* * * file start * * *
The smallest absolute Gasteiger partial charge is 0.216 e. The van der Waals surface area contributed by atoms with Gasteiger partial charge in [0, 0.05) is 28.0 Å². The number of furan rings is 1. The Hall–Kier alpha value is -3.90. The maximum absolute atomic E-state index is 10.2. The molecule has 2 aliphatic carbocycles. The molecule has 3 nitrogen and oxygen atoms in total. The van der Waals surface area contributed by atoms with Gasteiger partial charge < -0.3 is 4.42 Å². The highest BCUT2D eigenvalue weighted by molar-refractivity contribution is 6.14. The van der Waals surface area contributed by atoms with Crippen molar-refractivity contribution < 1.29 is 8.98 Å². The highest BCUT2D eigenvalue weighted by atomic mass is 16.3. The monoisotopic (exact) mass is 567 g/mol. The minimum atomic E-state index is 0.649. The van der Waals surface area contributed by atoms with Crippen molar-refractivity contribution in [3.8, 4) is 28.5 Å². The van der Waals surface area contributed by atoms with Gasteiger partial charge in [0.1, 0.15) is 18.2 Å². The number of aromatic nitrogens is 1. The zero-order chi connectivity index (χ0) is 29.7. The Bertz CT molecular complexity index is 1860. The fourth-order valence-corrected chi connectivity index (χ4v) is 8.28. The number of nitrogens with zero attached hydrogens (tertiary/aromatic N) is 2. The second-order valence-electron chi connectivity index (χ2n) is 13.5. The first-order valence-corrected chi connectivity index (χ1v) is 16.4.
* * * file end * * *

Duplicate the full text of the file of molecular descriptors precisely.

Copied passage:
The smallest absolute Gasteiger partial charge is 0.216 e. The van der Waals surface area contributed by atoms with Gasteiger partial charge in [0, 0.05) is 28.0 Å². The number of furan rings is 1. The Hall–Kier alpha value is -3.90. The maximum absolute atomic E-state index is 10.2. The molecule has 2 aliphatic carbocycles. The molecule has 3 nitrogen and oxygen atoms in total. The van der Waals surface area contributed by atoms with Gasteiger partial charge < -0.3 is 4.42 Å². The highest BCUT2D eigenvalue weighted by molar-refractivity contribution is 6.14. The van der Waals surface area contributed by atoms with Crippen molar-refractivity contribution < 1.29 is 8.98 Å². The highest BCUT2D eigenvalue weighted by atomic mass is 16.3. The monoisotopic (exact) mass is 567 g/mol. The minimum atomic E-state index is 0.649. The van der Waals surface area contributed by atoms with Crippen molar-refractivity contribution in [3.8, 4) is 28.5 Å². The van der Waals surface area contributed by atoms with Gasteiger partial charge in [0.1, 0.15) is 18.2 Å². The number of aromatic nitrogens is 1. The zero-order chi connectivity index (χ0) is 29.7. The Bertz CT molecular complexity index is 1860. The fourth-order valence-corrected chi connectivity index (χ4v) is 8.28. The number of nitrogens with zero attached hydrogens (tertiary/aromatic N) is 2. The second-order valence-electron chi connectivity index (χ2n) is 13.5. The first-order valence-corrected chi connectivity index (χ1v) is 16.4.